Cyber Security and Your Retirement: How Cybersecurity is Impacting Retirement Planning


Cyber-attacks have been in mainstream news since the turn of the century. With new technologies comes new ways to abuse them. Data storage and the use of online access to accounts has evolved to enter almost every aspect of business and finance. Retirement planning is no different.

Many businesses or retirement planning firms require users and employers to set up their plans through the internet. Retirement planning is a deep diving process which requires the input of personal data to ensure your funds are being handled correctly in accordance with your employer, the law, and you.

Because of the shift to online or digital formats for many employer’s company retirement funds, employers and entities with access to your personal information must be aware and take precautions regarding potential security threats. This means cyber security is a crucial concern for all parties involved in modern day retirement planning.

Cyber Security

Also known as information technology security, cyber security is the practice of protecting computers, hard drives, servers, networks, electronic systems, and mobile devices from any data leaks or malicious attacks. The value of personal data in a society driven by technology cannot be understated. If your personal information did not have value, cyber security would not be a major concern for data storage practices.

According to a study done by RiskBase Security, data breaches from 2018 to 2019 doubled in occurrences and nearly 8 billion records of information had been breached by cyber security attacks1. Luckily, developers and information housing companies are aware of this threat and invest millions worldwide to protect their users from malicious attacks.

It is important to understand how your data is being protected before you enter any personal information to a website or company, even if you feel this information could not have an impact on you if it were to be breached.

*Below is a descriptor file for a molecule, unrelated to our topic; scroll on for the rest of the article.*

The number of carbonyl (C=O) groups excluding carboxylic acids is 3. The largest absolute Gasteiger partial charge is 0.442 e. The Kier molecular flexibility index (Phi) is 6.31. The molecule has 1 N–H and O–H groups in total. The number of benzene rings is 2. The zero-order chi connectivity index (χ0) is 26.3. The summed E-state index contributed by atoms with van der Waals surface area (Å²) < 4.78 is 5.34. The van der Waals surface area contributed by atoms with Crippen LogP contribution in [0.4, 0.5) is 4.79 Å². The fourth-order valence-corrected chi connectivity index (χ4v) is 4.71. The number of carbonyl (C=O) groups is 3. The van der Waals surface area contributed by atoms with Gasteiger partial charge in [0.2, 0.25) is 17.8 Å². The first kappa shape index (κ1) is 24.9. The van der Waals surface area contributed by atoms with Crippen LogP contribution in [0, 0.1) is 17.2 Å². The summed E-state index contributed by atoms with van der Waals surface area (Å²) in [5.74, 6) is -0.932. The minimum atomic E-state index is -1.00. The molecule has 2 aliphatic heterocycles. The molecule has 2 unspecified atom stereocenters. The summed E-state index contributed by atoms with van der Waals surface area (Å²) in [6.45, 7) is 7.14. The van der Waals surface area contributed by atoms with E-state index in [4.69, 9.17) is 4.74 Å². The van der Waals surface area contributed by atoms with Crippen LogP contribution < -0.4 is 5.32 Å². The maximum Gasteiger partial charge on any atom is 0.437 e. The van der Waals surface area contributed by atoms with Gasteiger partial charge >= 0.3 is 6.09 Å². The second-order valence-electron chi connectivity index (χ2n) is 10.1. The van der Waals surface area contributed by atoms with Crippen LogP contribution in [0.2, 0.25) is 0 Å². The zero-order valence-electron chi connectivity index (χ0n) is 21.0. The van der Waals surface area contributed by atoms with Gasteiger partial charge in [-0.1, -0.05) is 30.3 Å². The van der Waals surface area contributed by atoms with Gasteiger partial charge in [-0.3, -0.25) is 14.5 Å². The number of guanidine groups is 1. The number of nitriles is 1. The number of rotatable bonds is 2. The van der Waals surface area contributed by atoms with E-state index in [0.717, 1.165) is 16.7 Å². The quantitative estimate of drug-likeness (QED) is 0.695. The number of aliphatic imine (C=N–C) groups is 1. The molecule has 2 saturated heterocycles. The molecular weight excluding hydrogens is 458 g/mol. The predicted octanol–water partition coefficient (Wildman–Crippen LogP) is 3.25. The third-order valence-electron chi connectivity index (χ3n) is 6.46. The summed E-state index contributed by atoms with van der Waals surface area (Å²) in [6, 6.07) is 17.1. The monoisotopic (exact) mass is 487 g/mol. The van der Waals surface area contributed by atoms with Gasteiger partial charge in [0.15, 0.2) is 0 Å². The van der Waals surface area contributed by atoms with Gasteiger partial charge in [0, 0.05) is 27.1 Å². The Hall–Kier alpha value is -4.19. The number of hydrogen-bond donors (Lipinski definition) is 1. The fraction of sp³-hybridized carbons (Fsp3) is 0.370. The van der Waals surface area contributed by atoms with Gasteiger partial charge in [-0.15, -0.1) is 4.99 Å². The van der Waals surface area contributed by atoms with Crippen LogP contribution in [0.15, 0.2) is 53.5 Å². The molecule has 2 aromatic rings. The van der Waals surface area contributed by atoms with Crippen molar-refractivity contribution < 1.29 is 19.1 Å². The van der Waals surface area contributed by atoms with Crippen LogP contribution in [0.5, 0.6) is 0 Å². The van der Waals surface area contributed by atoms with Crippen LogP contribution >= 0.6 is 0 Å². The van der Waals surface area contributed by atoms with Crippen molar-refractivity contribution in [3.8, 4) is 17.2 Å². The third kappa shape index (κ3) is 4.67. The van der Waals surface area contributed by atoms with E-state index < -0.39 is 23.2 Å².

Retirement Planning in the 21st Century

Retirement planning and cybersecurity are two terms that were not traditionally associated with each other. Today, that is not the case.

Retirement planning involved a process of entering large quantities of personal information to an employer and an outside retirement planning agency to ensure you funds are handled correctly. This information could include banking information, social security numbers, addresses, beneficiaries and phone numbers.

Due to the large amount of personal information stored with retirement plan sponsors, the Department of Labor of the United States released a statement and provided guidance on the responsibility of these entities. Retirement plan sponsors hold a fiduciary responsibility to their users to mitigate and proactively defend funds and information from the threat of cyber-attacks.

Amongst the guidance released by the DOL was the best practices to use to protect employees from their data being breached. Guidance included having a well-documented plan for cybersecurity available for users to read, conducting in depth annual or biannual risk assessments, employing the use of reliable third-party cyber security audits, and having a well-documented and thorough protocol in the case of data being leaked or breached.

Now, more than ever, is important to make sure your retirement funds are being handled with care and responsibility against any cyber security threats.

Fragasso Financial Advisors, an investment and financial planning firm based in Pittsburgh, PA, recently posted a blog discussing this topic titled What Retirement Plan Sponsors and Participants Should Know About Cybersecurity Related to Retirement Plan. Please take the time to read it if you would like to learn more about cybersecurity and how it relates to your retirement plans.

Investment Advice offered by investment advisor representatives through Fragasso Financial Advisors, a registered investment advisor.


The views expressed in this article are those of the authors and do not necessarily reflect the views or policies of The World Financial Review.